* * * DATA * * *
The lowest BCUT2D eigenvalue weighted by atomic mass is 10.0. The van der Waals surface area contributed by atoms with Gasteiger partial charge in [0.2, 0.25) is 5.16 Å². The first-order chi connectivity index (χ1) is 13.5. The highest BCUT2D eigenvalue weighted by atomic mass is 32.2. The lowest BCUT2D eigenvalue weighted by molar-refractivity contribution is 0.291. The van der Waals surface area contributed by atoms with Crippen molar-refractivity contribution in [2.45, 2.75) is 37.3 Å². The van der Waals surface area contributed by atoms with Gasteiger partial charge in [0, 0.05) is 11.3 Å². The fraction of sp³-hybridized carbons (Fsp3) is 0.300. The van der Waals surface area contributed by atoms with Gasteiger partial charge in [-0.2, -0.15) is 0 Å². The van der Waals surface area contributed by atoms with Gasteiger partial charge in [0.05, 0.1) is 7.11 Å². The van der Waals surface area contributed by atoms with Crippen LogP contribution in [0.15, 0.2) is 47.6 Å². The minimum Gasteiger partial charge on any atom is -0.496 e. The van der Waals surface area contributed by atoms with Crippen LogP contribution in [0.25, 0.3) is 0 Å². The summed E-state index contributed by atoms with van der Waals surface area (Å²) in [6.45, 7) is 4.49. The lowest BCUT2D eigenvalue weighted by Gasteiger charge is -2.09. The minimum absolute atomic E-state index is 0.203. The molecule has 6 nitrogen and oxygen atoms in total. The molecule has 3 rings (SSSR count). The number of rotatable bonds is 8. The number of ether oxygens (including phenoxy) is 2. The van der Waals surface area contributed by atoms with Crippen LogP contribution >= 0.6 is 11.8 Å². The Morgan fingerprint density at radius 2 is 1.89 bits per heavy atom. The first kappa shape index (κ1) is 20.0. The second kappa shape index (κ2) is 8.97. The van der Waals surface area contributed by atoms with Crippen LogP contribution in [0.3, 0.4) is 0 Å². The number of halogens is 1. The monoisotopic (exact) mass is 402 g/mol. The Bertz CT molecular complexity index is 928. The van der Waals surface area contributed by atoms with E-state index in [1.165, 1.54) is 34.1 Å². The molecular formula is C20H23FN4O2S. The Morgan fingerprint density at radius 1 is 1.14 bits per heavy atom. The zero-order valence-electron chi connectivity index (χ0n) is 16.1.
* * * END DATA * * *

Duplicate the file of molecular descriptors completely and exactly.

The lowest BCUT2D eigenvalue weighted by atomic mass is 10.0. The van der Waals surface area contributed by atoms with Gasteiger partial charge in [0.2, 0.25) is 5.16 Å². The first-order chi connectivity index (χ1) is 13.5. The highest BCUT2D eigenvalue weighted by atomic mass is 32.2. The lowest BCUT2D eigenvalue weighted by molar-refractivity contribution is 0.291. The van der Waals surface area contributed by atoms with Crippen molar-refractivity contribution in [2.45, 2.75) is 37.3 Å². The van der Waals surface area contributed by atoms with Gasteiger partial charge in [0, 0.05) is 11.3 Å². The fraction of sp³-hybridized carbons (Fsp3) is 0.300. The van der Waals surface area contributed by atoms with Gasteiger partial charge in [-0.2, -0.15) is 0 Å². The van der Waals surface area contributed by atoms with Gasteiger partial charge in [0.05, 0.1) is 7.11 Å². The van der Waals surface area contributed by atoms with Crippen LogP contribution in [0.15, 0.2) is 47.6 Å². The minimum Gasteiger partial charge on any atom is -0.496 e. The van der Waals surface area contributed by atoms with Crippen LogP contribution in [0.25, 0.3) is 0 Å². The summed E-state index contributed by atoms with van der Waals surface area (Å²) in [6.45, 7) is 4.49. The lowest BCUT2D eigenvalue weighted by Gasteiger charge is -2.09. The minimum absolute atomic E-state index is 0.203. The molecule has 6 nitrogen and oxygen atoms in total. The molecule has 3 rings (SSSR count). The number of rotatable bonds is 8. The number of ether oxygens (including phenoxy) is 2. The van der Waals surface area contributed by atoms with Crippen LogP contribution >= 0.6 is 11.8 Å². The Morgan fingerprint density at radius 2 is 1.89 bits per heavy atom. The first kappa shape index (κ1) is 20.0. The second kappa shape index (κ2) is 8.97. The van der Waals surface area contributed by atoms with Crippen LogP contribution in [0.3, 0.4) is 0 Å². The number of halogens is 1. The monoisotopic (exact) mass is 402 g/mol. The Bertz CT molecular complexity index is 928. The van der Waals surface area contributed by atoms with E-state index in [1.165, 1.54) is 34.1 Å². The molecular formula is C20H23FN4O2S. The Morgan fingerprint density at radius 1 is 1.14 bits per heavy atom. The zero-order valence-electron chi connectivity index (χ0n) is 16.1.